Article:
Need help with identifying a possible dieseas on Butterfly Bush

Asked July 18, 2013, 11:52 PM EDT

I planted a few butterfly bushes (Buddleia Davidii) a couple of weeks ago and actually had to ask for help from you on an issue I was faced with over the plant dyeing even though I was watering it regularly. You were more than helpful with that and actually saved my bushes so I am asking you for help with them once again.
I have noticed this rust color starting to show up on most of the leaves on 1 of the bushes. The leaves that are further along have spots were they have died but not the entire leaf just a portion of it. I have added a couple of pics that hopefully shows you enough detail that you can help but if not just let me know and I can upload more. Thank you for your time and your help.
J.T.


Madison County Texas

3 Responses

This looks more like a sun scald or salt or herbicide burn to me. Sun scald happens on tender new leaves. The sugar in the leaves gets too hot and the burn occurs. Salt burn happens when fertilizer is applied stronger than the plant required. The salts that make up the fertilizer burn the leaf tissue as the water brings the fertilizer up through the roots or if liquid fertilizer was used through the leaves. Do not apply fertilizer in the heat of the summer. Apply in the spring after the plants starts growing and again in the fall before the plant goes dormant. Water the soil to leach out excess fertilizer. Herbicide (weed killer) burn occurs because of the misapplication of herbicide or drift from herbicide application. Misapplication of herbicide occurs when a herbicide is applied to an area by mistake or on purpose with the wrong type of herbicide. Feed and feed fertilizers are usually the problem. But sometimes a herbicide is applied to an area control weeds like grass in a shrub area but the herbicide also damaged the shrub. Herbicides do not know the difference between a weed and a desirable plant. Read and follow the direction carefully. Drift occurs when a herbicide is sprayed and the winds blow it into the shrub. I have grown this plant for many years and had no trouble. I hope yours recovers.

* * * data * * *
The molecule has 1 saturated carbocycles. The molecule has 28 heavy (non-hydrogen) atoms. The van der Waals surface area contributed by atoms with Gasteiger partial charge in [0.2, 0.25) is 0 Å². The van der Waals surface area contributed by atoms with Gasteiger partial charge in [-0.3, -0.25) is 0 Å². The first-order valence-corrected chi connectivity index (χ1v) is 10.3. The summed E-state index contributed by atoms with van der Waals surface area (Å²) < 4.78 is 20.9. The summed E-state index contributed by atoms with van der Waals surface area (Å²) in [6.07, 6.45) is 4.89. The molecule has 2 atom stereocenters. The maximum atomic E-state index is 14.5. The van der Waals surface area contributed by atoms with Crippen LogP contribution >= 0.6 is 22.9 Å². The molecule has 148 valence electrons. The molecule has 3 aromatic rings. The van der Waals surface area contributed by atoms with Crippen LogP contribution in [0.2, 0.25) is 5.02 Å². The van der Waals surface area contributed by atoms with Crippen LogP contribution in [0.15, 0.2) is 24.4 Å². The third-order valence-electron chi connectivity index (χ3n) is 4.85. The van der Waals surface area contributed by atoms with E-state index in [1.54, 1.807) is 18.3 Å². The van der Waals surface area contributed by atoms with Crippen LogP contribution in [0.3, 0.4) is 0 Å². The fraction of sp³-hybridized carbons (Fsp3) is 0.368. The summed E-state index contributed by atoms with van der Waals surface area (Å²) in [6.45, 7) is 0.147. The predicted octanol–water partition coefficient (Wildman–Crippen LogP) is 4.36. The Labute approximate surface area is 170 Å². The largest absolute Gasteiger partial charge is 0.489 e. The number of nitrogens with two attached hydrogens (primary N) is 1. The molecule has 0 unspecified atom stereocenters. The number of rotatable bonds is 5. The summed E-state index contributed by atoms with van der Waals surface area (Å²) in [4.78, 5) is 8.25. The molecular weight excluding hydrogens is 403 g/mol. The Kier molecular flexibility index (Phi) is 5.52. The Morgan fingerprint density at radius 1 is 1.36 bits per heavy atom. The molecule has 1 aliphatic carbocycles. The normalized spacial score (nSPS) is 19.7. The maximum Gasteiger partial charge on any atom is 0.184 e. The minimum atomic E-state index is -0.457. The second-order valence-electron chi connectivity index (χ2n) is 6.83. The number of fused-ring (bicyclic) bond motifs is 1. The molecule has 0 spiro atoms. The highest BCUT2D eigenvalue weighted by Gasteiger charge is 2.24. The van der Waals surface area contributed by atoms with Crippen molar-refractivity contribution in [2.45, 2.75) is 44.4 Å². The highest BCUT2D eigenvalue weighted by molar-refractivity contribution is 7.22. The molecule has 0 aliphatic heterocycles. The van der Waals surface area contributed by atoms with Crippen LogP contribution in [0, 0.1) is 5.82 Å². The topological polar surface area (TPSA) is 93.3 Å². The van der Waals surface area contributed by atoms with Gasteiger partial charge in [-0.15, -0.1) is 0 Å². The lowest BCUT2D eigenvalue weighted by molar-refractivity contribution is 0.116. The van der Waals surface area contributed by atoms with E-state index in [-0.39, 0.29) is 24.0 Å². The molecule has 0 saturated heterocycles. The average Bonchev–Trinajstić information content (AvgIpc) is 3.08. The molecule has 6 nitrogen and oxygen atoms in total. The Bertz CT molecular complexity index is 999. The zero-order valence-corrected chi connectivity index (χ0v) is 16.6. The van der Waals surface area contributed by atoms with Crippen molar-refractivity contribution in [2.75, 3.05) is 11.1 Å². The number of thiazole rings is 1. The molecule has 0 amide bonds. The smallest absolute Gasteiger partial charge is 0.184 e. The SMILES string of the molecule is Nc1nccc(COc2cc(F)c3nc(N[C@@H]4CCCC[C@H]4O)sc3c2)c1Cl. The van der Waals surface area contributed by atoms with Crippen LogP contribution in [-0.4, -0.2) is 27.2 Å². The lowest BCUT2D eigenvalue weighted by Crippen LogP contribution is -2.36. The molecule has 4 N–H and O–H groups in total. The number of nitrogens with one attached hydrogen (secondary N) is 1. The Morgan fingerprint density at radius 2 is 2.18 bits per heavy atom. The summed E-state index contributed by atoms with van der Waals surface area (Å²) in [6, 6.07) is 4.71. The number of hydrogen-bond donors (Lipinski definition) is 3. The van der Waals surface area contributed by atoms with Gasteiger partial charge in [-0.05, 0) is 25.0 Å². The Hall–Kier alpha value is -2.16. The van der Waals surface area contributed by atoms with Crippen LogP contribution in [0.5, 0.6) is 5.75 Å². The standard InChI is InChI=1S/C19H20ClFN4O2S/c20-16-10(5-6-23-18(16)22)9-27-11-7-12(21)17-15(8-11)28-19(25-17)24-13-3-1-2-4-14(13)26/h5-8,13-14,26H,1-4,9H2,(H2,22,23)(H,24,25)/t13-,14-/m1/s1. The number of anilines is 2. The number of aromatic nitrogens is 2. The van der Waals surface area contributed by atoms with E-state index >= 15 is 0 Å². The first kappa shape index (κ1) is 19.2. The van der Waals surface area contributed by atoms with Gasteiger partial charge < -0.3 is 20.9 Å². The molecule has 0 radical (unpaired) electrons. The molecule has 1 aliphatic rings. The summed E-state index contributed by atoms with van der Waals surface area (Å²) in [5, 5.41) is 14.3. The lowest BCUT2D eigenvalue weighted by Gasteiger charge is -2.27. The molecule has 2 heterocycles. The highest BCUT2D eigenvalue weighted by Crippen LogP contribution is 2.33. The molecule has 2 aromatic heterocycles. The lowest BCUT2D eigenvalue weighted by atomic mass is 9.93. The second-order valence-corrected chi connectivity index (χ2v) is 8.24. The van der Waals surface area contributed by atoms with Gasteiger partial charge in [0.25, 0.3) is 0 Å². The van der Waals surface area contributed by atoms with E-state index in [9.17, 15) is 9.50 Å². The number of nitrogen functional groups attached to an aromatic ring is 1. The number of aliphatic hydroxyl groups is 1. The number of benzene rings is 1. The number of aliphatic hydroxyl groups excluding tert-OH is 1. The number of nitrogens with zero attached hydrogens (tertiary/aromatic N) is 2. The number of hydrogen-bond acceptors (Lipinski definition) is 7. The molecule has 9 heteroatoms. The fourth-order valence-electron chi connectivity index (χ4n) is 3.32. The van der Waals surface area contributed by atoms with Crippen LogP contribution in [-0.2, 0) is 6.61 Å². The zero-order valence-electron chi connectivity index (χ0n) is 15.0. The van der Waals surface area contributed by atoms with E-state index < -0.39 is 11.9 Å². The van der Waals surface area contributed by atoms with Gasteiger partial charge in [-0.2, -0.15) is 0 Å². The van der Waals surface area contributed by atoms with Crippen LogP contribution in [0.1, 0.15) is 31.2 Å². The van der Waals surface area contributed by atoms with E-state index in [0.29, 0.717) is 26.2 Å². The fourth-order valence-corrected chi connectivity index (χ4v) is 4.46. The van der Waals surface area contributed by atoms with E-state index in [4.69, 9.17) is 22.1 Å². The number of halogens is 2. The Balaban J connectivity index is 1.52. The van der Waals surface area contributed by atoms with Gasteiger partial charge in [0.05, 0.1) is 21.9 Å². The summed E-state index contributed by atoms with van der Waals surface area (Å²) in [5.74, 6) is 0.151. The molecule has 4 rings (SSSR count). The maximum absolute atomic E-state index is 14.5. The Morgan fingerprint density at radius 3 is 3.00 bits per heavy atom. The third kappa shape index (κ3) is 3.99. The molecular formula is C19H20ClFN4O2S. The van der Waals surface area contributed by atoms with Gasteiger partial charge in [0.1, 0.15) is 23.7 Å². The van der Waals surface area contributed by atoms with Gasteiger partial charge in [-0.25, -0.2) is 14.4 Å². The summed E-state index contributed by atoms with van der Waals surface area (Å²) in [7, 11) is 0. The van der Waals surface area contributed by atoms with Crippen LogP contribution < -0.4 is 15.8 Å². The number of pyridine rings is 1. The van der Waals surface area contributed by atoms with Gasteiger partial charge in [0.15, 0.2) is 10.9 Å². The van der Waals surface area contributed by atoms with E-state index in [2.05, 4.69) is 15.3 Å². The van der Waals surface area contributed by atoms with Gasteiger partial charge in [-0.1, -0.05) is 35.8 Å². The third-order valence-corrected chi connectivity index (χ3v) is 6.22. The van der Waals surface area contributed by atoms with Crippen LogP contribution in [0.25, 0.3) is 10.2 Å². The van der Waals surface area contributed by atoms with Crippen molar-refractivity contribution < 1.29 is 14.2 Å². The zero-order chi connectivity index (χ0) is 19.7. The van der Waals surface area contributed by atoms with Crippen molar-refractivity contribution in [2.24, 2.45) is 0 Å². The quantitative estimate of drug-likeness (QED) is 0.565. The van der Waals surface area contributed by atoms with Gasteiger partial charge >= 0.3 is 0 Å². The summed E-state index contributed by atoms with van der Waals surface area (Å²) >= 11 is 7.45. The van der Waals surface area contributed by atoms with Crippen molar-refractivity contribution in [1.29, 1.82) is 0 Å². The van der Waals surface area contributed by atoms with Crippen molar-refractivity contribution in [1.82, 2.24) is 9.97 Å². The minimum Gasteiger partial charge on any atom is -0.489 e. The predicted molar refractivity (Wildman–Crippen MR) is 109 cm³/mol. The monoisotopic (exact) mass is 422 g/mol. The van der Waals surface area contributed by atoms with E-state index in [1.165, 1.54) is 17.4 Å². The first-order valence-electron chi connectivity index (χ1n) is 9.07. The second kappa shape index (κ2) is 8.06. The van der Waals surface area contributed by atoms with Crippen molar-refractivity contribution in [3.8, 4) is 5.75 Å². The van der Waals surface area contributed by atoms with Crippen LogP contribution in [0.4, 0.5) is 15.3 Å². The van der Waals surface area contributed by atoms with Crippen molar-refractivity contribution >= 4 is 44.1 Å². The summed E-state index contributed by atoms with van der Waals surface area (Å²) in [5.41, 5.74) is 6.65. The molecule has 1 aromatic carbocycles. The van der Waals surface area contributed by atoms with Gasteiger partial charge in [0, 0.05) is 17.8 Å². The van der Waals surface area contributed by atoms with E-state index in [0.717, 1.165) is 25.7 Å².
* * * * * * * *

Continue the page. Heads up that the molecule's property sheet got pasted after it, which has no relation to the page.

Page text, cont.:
I apolohgize for how long it has taken me to reply with this secondary question. Your explanation of what is burning the leaves does make perfect sense because the soil I planted them in is miracle-gro garden soil with plant food to feed the plant for up to 3 months. I have a possible solution and would like to run it by you to see if it might work in saving the plants.
I was considering erecting some clear plastic attached to poles above the bushes to provide a little shade to the plants to maybe lower the temperature enough to keep the plant food from burning every single leaf off of the plant and killing it all together.
If you do not believe this will work I am open to any suggestions that you might have. We have received a lot of rain over the last few days and I have been trying to flush the soil as much as possible with out killing the plant from over watering. I have also been closely monitoring the leaves for new burn spots and I am very sad to say I am seeing new burn spots every day.
I can not thank you enough for the help you have provided me thus far and do appreciate any further help you may be able to give. It might be a little creepy or at the least a bit excessive but I believe that if you take the time to plant it then you should try everything possible to keep it alive so no suggestion will be ignored.
Thank you for your time and again your help,
J. Tipton

J
No, clear plastic will just create an intense greenhouse effect. You purchase a small section of shade cloth to set up shade. Some garden centers carry shade cloth on rolls like fabric at a fabric store and you purchase by the foot. Some have shade cloth in packages various sizes. Shade cloth is made to shade and take the heat off plants. Shade cloth is commonly used on greenhouses for this purpose. I also know Buddleia does not like wet feet. So make sure the soil drains good